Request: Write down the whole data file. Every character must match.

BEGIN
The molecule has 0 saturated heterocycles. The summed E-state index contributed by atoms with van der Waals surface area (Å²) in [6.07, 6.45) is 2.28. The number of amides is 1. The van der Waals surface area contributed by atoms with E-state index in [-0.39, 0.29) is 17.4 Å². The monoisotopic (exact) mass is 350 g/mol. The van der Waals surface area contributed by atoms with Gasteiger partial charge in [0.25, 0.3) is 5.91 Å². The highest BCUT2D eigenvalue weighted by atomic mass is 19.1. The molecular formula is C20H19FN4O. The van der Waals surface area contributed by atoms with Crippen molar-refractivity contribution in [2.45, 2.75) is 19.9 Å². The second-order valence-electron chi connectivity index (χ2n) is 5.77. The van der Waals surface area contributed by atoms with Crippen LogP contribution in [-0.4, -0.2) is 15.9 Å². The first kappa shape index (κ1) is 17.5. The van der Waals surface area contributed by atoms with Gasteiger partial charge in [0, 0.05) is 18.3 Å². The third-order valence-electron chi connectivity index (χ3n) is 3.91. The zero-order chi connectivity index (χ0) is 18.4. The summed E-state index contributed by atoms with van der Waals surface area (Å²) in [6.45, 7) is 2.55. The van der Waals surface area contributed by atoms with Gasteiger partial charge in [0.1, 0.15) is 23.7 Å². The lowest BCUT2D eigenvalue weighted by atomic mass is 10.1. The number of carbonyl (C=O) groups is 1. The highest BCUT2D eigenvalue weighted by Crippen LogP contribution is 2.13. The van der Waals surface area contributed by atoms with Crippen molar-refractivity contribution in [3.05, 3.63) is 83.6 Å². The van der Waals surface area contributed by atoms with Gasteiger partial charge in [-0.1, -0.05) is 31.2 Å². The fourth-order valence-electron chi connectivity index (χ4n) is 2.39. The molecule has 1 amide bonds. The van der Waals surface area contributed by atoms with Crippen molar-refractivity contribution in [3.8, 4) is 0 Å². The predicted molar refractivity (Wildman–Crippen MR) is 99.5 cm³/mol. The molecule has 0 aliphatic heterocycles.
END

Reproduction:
The molecule has 0 saturated heterocycles. The summed E-state index contributed by atoms with van der Waals surface area (Å²) in [6.07, 6.45) is 2.28. The number of amides is 1. The van der Waals surface area contributed by atoms with E-state index in [-0.39, 0.29) is 17.4 Å². The monoisotopic (exact) mass is 350 g/mol. The van der Waals surface area contributed by atoms with Gasteiger partial charge in [0.25, 0.3) is 5.91 Å². The highest BCUT2D eigenvalue weighted by atomic mass is 19.1. The molecular formula is C20H19FN4O. The van der Waals surface area contributed by atoms with Crippen molar-refractivity contribution in [2.45, 2.75) is 19.9 Å². The second-order valence-electron chi connectivity index (χ2n) is 5.77. The van der Waals surface area contributed by atoms with Crippen LogP contribution in [-0.4, -0.2) is 15.9 Å². The first kappa shape index (κ1) is 17.5. The van der Waals surface area contributed by atoms with Gasteiger partial charge in [0, 0.05) is 18.3 Å². The third-order valence-electron chi connectivity index (χ3n) is 3.91. The zero-order chi connectivity index (χ0) is 18.4. The summed E-state index contributed by atoms with van der Waals surface area (Å²) in [6.45, 7) is 2.55. The van der Waals surface area contributed by atoms with Gasteiger partial charge in [0.1, 0.15) is 23.7 Å². The lowest BCUT2D eigenvalue weighted by atomic mass is 10.1. The number of carbonyl (C=O) groups is 1. The highest BCUT2D eigenvalue weighted by Crippen LogP contribution is 2.13. The van der Waals surface area contributed by atoms with Crippen molar-refractivity contribution in [3.05, 3.63) is 83.6 Å². The van der Waals surface area contributed by atoms with Gasteiger partial charge in [-0.1, -0.05) is 31.2 Å². The fourth-order valence-electron chi connectivity index (χ4n) is 2.39. The molecule has 1 amide bonds. The van der Waals surface area contributed by atoms with Crippen molar-refractivity contribution in [3.8, 4) is 0 Å². The predicted molar refractivity (Wildman–Crippen MR) is 99.5 cm³/mol. The molecule has 0 aliphatic heterocycles.